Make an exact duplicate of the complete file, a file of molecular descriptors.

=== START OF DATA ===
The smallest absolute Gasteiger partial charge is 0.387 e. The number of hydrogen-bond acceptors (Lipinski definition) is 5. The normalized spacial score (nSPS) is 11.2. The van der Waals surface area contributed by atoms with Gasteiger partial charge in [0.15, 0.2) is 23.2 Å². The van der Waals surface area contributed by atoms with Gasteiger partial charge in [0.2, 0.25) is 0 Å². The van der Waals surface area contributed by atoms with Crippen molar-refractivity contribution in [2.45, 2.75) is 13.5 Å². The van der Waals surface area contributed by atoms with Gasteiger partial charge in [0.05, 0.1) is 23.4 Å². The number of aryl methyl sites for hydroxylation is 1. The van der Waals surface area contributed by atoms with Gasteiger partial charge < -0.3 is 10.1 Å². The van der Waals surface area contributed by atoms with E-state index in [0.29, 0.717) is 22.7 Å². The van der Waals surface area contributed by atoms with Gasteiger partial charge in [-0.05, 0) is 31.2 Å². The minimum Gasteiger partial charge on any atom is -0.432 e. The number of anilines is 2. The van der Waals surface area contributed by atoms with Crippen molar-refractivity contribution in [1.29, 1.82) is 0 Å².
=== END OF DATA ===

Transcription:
The smallest absolute Gasteiger partial charge is 0.387 e. The number of hydrogen-bond acceptors (Lipinski definition) is 5. The normalized spacial score (nSPS) is 11.2. The van der Waals surface area contributed by atoms with Gasteiger partial charge in [0.15, 0.2) is 23.2 Å². The van der Waals surface area contributed by atoms with Gasteiger partial charge in [0.2, 0.25) is 0 Å². The van der Waals surface area contributed by atoms with Crippen molar-refractivity contribution in [2.45, 2.75) is 13.5 Å². The van der Waals surface area contributed by atoms with Gasteiger partial charge in [0.05, 0.1) is 23.4 Å². The number of aryl methyl sites for hydroxylation is 1. The van der Waals surface area contributed by atoms with Gasteiger partial charge < -0.3 is 10.1 Å². The van der Waals surface area contributed by atoms with E-state index in [0.29, 0.717) is 22.7 Å². The van der Waals surface area contributed by atoms with Gasteiger partial charge in [-0.05, 0) is 31.2 Å². The minimum Gasteiger partial charge on any atom is -0.432 e. The number of anilines is 2. The van der Waals surface area contributed by atoms with Crippen molar-refractivity contribution in [1.29, 1.82) is 0 Å².